Excerpt from Rev. John Moore of Newtown, Long Island, and some of his descendants #ThomasElder #SimonColonist

Ted Smith #55

Excerpt from Rev. John Moore of Newtown, Long Island, and some of his descendants, James W. Moore, published 1903. This publication is available in several formats from https://archive.org/details/revjohnmooreofne00moor

TCS Note: I have shown footnotes from the text in brackets where their flag is positioned. The excerpt makes for interesting reading, not just because it mentions Sacketts, but also for what it reveals about church and community governance.Newtown today is the Elmhurst neighborhood in Queens Borough, New York City. Jamaica also is today a neighborhood in Queens Borough. The Sacketts mentioned are descendants of Thomas the Elder and Simon the Colonist.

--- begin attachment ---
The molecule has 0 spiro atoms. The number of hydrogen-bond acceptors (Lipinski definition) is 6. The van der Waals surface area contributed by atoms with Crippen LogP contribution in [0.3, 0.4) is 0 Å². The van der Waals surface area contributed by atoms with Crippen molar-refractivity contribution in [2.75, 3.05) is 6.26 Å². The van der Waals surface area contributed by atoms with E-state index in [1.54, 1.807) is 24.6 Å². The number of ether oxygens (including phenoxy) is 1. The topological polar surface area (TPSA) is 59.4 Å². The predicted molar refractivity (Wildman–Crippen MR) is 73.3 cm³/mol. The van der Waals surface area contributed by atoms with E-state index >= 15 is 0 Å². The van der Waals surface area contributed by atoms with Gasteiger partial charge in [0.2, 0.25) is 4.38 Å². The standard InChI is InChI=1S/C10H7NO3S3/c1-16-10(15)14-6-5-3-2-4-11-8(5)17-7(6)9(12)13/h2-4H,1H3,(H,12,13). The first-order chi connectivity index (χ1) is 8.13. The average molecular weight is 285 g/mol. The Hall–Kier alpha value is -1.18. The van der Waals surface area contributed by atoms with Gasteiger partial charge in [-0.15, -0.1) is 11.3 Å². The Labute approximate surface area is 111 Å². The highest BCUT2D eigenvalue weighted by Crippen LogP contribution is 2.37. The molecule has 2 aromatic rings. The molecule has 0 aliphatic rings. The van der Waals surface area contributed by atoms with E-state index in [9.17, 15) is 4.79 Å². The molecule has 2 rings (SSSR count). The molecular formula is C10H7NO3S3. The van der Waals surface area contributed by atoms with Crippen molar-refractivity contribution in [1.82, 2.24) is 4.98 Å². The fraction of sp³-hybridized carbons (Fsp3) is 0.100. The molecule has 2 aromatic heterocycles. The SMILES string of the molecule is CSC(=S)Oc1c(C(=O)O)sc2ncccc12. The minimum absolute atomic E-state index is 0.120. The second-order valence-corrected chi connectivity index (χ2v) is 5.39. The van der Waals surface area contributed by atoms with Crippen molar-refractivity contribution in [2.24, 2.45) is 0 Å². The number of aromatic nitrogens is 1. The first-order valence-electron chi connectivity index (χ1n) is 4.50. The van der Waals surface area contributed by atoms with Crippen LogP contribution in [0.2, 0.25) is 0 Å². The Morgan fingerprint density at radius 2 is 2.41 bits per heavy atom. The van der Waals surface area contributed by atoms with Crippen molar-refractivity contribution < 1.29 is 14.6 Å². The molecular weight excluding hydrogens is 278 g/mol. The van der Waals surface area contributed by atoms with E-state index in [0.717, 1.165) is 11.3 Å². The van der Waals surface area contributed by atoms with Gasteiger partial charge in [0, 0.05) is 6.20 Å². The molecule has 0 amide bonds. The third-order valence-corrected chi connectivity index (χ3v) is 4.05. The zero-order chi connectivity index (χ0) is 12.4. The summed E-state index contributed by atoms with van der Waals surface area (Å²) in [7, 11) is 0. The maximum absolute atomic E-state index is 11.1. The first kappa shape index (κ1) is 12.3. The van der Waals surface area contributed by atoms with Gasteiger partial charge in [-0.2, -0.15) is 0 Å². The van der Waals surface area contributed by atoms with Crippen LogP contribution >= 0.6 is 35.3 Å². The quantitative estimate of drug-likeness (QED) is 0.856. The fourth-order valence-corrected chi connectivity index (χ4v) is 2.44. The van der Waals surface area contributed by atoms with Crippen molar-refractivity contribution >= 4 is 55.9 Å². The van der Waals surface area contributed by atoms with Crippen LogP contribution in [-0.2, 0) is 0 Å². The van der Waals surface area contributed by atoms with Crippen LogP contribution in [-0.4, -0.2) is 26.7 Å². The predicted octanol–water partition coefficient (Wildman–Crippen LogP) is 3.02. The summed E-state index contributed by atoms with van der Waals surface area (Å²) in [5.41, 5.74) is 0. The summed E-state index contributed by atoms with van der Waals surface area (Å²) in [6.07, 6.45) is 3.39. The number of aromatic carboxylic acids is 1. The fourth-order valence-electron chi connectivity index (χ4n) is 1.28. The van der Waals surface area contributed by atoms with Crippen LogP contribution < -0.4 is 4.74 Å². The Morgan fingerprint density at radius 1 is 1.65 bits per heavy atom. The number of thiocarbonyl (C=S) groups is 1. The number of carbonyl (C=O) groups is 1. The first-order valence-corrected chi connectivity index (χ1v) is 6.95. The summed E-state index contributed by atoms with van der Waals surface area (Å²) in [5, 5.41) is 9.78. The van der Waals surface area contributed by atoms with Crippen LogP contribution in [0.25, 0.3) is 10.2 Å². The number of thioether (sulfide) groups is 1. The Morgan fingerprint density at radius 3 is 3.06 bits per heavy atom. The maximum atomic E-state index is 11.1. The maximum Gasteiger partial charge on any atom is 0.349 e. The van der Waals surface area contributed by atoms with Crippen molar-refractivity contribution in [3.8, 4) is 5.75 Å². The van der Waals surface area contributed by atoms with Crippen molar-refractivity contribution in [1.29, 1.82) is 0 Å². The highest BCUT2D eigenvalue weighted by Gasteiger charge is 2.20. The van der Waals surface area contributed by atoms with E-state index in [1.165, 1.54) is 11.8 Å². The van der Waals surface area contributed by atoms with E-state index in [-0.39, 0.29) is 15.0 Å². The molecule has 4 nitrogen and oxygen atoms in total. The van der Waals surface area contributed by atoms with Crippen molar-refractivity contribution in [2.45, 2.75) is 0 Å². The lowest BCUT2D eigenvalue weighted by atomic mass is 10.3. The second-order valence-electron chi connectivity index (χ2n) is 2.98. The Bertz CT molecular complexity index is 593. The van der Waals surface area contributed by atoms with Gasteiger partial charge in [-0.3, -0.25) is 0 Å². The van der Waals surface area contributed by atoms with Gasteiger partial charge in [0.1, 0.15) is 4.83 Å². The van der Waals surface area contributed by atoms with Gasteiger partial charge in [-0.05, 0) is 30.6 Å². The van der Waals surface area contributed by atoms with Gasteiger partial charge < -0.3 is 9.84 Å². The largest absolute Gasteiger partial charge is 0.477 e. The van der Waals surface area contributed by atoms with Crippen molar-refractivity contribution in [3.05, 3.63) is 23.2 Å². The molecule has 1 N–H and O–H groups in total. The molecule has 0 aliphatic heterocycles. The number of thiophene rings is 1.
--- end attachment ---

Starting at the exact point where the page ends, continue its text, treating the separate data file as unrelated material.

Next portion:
Excerpt from the introduction, section on the Moore Family and the Church

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The history of the Church of New England is the history of the Colonies.  Ministers with their congregations were the founders of the Colonies. In 1636 Thomas Hooker and his congregation came to build Hartford ; the Dorchester congregation migrated to Windsor, Ct.; the Watertown congregation came to Wethersfield, Ct.; Southold was founded by the New' Haven Colony, and Southampton colonists from Lynn. In some colonies none but church members could vote and hold office. New Haven was an example. The magistrates were "the pillars of the Church." When New Haven was annexed to Connecticut many of its inhabitants removed to Newark, N. J., and founded that town, 1665-7. Connecticut was more liberal in her views, and allowed non-church members to vote and hold office. [Cited Source:  The Dutch and Quaker Colonies in America, John Fiske, II, 13, 14.].